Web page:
ISSN (Print) - 0012-9976 | ISSN (Online) - 2349-8846

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Will Truth Prevail?

In its current form, the whistle-blowers' bill will simply not do.

The Public Interest Disclosure and Protection to Persons Making the Disclosure Bill, 2010 was recently tabled in the Lok Sabha. The Law Commission of India had first drafted a bill on providing protection to whistle-blowers in 2001. Since then the murder of two whistle-blowers (Satyendra Dubey in 2003 and Manjunath Shanmugham in 2007) brought the issue of the vulnerability of those who expose corruption into public focus. Following a Supreme Court order in 2004, the government issued the Public Interest Disclosure and Protection of Informers’ Resolution. Since this resolution is not sufficient to provide statutory protection to people who report corruption, a law was required to provide effective protection to those who expose corruption and wrongdoing.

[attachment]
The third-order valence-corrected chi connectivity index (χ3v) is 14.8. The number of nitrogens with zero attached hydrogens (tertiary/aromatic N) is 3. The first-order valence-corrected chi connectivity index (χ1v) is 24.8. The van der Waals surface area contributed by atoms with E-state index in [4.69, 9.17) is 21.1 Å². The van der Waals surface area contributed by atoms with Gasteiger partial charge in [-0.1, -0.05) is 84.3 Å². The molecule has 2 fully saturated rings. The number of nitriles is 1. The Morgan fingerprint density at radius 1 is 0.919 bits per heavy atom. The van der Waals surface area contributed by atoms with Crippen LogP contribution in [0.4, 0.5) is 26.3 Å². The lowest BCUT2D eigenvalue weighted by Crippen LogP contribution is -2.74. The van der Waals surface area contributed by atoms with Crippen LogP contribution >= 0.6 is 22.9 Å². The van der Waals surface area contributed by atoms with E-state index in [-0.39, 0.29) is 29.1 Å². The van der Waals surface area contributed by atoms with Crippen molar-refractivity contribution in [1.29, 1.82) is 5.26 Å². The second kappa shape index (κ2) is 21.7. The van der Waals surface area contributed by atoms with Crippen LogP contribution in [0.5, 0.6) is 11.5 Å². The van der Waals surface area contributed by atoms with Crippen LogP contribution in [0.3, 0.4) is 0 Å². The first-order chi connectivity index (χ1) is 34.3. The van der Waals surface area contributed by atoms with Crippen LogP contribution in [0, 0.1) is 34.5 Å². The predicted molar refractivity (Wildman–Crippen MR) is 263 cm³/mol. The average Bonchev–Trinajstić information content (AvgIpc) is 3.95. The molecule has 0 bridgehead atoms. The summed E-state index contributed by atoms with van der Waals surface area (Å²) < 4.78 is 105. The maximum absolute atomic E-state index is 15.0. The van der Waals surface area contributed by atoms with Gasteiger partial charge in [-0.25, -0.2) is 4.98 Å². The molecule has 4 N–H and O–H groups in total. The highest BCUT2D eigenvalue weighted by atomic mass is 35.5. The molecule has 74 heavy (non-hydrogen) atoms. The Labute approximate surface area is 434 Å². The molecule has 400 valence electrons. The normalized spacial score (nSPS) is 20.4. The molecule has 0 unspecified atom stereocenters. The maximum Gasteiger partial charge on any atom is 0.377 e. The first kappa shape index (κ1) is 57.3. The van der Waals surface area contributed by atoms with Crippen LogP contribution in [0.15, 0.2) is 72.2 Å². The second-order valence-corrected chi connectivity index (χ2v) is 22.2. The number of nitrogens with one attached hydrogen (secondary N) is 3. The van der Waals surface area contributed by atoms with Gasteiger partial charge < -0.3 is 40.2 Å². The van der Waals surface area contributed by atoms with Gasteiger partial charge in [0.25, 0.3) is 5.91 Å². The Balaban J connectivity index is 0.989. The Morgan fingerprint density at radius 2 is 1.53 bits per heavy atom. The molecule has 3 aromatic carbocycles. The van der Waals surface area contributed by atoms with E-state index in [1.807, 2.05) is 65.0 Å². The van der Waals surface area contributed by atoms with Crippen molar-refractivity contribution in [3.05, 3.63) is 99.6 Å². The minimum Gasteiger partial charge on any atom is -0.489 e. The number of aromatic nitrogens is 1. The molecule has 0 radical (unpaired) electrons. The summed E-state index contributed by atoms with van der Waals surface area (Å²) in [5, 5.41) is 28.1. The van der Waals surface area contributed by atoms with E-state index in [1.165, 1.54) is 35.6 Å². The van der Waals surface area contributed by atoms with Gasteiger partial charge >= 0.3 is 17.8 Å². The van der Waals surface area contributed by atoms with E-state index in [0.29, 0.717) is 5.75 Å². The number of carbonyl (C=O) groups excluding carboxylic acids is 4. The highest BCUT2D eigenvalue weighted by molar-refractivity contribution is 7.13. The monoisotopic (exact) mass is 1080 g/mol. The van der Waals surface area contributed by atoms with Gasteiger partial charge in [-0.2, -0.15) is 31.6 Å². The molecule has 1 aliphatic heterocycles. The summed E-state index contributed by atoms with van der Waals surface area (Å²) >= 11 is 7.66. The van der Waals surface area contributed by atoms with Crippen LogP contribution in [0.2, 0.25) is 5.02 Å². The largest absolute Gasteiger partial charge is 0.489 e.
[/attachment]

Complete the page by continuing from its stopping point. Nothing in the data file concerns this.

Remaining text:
Everywhere in the world whistle-blowers have to be unusually committed and unafraid of risks, but strong protection laws go a long way in reassuring them of safety. However, given the endemic proportions of corruption in public life in India and corruption-related violence (eight Right to Information (RTI) activists have been murdered since January this year), the moot point is how far it will be possible to implement the provisions of the proposed legislation and how far the infrastructure available will support effective implementation.

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